A-Pinene

The name gives this terpene away

Pinene is found in pine trees, and produces that same crisp, familiar scent. If you’ve ever felt your lungs open up when you take a deep breath of mountain air, or sensed a tickle in your nose when you smell fresh rosemary or dill, that’s all pinene.

There are two variations of this well-researched plant compound: alpha-pinene and beta-pinene, although alpha-pinene is typically more dominant in the cannabis plant.

Pinene has an assortment of beneficial effects. Studies have shown that both forms of pinene have potential anti-inflammatory, antiallergic and antimicrobial properties. One study even showed that pinene helped increase the memory and brain function in animals. Pinene is also believed to have anticonvulsant and gastroprotective properties.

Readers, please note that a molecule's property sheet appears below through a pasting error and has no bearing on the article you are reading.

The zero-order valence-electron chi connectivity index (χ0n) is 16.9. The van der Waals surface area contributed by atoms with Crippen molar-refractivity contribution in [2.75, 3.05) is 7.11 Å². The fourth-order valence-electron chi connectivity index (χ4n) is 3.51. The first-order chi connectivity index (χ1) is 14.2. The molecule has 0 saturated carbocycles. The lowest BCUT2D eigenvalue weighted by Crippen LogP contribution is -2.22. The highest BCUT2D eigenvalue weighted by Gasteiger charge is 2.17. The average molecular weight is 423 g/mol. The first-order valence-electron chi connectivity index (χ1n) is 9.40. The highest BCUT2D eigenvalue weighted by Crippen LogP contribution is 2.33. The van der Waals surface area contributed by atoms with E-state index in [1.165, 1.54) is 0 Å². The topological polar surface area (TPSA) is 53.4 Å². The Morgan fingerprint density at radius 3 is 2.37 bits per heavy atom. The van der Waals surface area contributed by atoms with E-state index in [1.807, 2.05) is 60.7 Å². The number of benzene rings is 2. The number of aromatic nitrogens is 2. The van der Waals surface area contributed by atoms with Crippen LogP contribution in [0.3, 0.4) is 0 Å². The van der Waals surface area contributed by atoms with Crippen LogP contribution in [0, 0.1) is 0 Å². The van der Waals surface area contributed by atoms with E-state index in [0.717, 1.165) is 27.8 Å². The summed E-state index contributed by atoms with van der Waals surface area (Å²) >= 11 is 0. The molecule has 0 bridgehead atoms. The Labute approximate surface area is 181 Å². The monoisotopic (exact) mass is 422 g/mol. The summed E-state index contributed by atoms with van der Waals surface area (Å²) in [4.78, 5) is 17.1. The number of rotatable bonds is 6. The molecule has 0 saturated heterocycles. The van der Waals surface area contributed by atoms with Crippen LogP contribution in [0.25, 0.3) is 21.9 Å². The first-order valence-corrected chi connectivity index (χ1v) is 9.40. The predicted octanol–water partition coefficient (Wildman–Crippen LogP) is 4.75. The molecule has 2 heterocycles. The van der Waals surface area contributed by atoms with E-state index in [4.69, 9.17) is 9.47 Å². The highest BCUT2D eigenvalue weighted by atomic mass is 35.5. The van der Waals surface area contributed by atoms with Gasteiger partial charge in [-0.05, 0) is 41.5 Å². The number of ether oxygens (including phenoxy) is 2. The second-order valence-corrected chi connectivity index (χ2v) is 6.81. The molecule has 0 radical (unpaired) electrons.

Natural healers have relied on pine needles and pine tree sap for centuries. Anecdotally, pinene is believed to help ward off skin infections, soothe a sore throat, and act as a powerful decongestant. Pine needle salve can be used to help relieve headaches and sore muscles, or rubbed on the chest to help clear stuffy airways. It’s also a natural bug repellent!

Hungry for Terpenes?

Experiment with some of these pinene-rich ingredients:

  • Rosemary
  • Dill
  • Parsley
  • Nutmeg
  • Fennel
  • Sage
  • Pine Nuts
  • Juniper Berry

Pinene is found in pine berries